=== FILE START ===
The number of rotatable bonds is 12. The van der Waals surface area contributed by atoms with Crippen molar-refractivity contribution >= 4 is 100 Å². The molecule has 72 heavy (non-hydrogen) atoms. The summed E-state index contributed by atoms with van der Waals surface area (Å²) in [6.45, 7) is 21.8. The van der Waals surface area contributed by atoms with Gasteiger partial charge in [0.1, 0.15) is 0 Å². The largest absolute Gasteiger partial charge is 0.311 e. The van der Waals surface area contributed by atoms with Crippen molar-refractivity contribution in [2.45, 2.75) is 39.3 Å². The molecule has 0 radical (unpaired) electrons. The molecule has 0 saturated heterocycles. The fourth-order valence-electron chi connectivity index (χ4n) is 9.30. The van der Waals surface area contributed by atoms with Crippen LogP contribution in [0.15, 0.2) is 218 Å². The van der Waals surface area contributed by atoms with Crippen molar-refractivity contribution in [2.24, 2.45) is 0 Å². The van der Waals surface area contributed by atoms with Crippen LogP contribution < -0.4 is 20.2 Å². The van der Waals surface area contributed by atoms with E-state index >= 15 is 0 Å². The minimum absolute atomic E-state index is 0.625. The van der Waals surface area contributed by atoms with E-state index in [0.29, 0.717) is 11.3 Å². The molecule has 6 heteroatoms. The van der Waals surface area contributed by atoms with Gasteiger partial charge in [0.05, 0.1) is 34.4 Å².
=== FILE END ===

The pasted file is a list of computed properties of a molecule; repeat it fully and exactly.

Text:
The number of rotatable bonds is 12. The van der Waals surface area contributed by atoms with Crippen molar-refractivity contribution >= 4 is 100 Å². The molecule has 72 heavy (non-hydrogen) atoms. The summed E-state index contributed by atoms with van der Waals surface area (Å²) in [6.45, 7) is 21.8. The van der Waals surface area contributed by atoms with Gasteiger partial charge in [0.1, 0.15) is 0 Å². The largest absolute Gasteiger partial charge is 0.311 e. The van der Waals surface area contributed by atoms with Crippen molar-refractivity contribution in [2.45, 2.75) is 39.3 Å². The molecule has 0 radical (unpaired) electrons. The molecule has 0 saturated heterocycles. The fourth-order valence-electron chi connectivity index (χ4n) is 9.30. The van der Waals surface area contributed by atoms with Crippen LogP contribution in [0.15, 0.2) is 218 Å². The van der Waals surface area contributed by atoms with Crippen molar-refractivity contribution in [2.24, 2.45) is 0 Å². The van der Waals surface area contributed by atoms with Crippen LogP contribution < -0.4 is 20.2 Å². The van der Waals surface area contributed by atoms with E-state index >= 15 is 0 Å². The minimum absolute atomic E-state index is 0.625. The van der Waals surface area contributed by atoms with E-state index in [0.29, 0.717) is 11.3 Å². The molecule has 6 heteroatoms. The van der Waals surface area contributed by atoms with Gasteiger partial charge in [0.05, 0.1) is 34.4 Å².